The Northern Ireland community and voluntary sector has for decades been a key interlocutor between citizens and the state, representing the interests of the most vulnerable and marginalised members of the community. This was especially the case during the long years of the Troubles when there were no local political institutions.
However since the Good Friday Agreement and the dawning of the era of devolved government, the sector has perhaps struggled to realign its role in light of the new governance arrangements.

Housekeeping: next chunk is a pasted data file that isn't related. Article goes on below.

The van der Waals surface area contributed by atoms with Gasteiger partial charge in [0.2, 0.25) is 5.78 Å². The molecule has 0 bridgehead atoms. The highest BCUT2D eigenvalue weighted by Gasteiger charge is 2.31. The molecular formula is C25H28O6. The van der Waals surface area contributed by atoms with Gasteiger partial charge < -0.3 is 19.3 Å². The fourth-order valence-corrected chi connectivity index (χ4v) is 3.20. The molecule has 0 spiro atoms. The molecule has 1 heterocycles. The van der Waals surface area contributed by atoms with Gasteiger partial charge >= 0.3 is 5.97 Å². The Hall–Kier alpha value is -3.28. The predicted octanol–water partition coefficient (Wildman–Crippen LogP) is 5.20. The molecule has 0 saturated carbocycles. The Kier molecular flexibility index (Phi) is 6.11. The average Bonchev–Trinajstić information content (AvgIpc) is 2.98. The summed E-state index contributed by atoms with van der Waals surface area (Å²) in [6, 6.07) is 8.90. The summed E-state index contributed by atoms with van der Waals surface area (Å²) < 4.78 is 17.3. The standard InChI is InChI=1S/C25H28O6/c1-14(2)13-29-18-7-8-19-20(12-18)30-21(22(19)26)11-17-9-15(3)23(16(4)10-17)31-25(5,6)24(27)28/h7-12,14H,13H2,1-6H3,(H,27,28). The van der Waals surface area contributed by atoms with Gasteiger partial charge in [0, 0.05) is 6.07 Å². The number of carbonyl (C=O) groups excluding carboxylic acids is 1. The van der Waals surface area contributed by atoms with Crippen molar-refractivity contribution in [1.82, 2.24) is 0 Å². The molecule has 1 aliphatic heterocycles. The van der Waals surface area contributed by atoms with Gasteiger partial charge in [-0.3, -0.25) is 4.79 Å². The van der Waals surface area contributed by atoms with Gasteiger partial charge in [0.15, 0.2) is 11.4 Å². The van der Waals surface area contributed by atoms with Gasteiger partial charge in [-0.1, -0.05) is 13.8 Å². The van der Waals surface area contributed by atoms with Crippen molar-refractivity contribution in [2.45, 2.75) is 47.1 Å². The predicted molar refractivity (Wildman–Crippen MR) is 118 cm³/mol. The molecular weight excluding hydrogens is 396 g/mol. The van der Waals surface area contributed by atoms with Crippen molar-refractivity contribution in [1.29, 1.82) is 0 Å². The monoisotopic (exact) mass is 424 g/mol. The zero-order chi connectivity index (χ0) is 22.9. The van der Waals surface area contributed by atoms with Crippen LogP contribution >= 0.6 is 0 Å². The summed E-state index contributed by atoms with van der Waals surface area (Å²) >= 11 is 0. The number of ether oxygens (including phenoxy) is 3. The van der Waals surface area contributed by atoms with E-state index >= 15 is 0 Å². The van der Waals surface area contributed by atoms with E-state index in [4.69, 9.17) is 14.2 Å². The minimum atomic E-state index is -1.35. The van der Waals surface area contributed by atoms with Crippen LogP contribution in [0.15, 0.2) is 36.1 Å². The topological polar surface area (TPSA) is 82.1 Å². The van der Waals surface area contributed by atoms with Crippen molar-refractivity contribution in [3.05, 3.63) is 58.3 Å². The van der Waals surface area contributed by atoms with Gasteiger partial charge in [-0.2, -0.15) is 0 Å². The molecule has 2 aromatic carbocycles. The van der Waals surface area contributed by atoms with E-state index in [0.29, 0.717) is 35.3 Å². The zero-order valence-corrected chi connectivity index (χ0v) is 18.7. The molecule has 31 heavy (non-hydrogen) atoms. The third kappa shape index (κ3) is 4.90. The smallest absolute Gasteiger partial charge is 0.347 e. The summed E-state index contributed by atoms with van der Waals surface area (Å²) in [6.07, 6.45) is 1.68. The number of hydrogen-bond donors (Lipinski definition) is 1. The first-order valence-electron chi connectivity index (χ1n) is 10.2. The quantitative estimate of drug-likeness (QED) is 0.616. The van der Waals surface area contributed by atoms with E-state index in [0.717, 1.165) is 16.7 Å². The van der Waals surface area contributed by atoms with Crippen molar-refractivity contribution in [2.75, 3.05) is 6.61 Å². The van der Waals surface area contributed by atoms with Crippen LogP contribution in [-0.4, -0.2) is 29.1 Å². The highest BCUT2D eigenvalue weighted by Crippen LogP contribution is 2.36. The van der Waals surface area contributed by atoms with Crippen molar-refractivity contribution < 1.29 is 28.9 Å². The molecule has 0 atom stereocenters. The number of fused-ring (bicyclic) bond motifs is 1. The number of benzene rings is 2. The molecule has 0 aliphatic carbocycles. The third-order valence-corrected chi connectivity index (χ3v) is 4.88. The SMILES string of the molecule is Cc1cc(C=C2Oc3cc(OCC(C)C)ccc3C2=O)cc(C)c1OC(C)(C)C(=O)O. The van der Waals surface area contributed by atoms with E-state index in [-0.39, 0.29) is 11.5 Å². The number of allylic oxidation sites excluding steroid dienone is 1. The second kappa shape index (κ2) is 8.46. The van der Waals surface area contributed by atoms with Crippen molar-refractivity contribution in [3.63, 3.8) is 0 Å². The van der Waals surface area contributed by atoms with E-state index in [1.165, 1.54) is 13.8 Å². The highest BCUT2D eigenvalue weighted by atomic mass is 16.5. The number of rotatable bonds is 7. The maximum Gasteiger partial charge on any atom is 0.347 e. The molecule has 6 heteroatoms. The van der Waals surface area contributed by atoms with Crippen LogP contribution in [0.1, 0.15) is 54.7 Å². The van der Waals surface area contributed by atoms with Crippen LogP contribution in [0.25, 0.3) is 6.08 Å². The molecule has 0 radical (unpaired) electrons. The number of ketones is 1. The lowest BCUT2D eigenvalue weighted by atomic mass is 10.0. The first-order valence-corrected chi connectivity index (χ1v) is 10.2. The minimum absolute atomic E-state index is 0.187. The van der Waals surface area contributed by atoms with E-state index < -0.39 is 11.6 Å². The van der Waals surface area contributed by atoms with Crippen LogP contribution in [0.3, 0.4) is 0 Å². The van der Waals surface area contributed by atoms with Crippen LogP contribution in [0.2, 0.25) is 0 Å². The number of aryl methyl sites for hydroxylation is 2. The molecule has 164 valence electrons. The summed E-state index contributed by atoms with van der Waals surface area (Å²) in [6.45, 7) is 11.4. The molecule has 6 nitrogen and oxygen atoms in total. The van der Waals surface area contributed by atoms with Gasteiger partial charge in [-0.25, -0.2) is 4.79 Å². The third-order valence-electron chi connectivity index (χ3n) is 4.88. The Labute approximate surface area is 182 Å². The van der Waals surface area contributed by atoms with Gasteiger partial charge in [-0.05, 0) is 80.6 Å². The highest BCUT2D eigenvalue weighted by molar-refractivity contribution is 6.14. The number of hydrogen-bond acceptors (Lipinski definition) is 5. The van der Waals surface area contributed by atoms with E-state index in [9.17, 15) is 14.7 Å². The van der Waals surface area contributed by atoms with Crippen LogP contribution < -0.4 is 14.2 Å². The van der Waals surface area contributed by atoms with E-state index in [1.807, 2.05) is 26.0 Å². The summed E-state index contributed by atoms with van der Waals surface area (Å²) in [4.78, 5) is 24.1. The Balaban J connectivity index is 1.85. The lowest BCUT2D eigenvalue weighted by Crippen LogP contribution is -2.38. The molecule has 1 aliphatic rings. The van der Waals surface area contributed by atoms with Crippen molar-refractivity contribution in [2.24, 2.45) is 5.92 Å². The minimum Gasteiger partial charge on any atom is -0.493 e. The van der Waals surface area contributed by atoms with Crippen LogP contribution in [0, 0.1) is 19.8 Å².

To help the sector grapple with this challenge, the Trust has made a number of key interventions.
Our Civic Activism NI programme has seen 8 groups funded to try out innovative civic activism tools from across the world to see if they can work here in Northern Ireland. The toolkit is available for everyone to access on the Civic Activism website.
We helped convene and fund the Northern Ireland Open Government Network, which is starting to make real progress into making the political institutions in Northern Ireland more accountable and transparent.
In conjunction with Ulster University, we are researching the independence of the Northern Ireland Voluntary, Community and Social Enterprise sector, a particularly important question as the sector becomes ever more reliant upon government funding and contracts.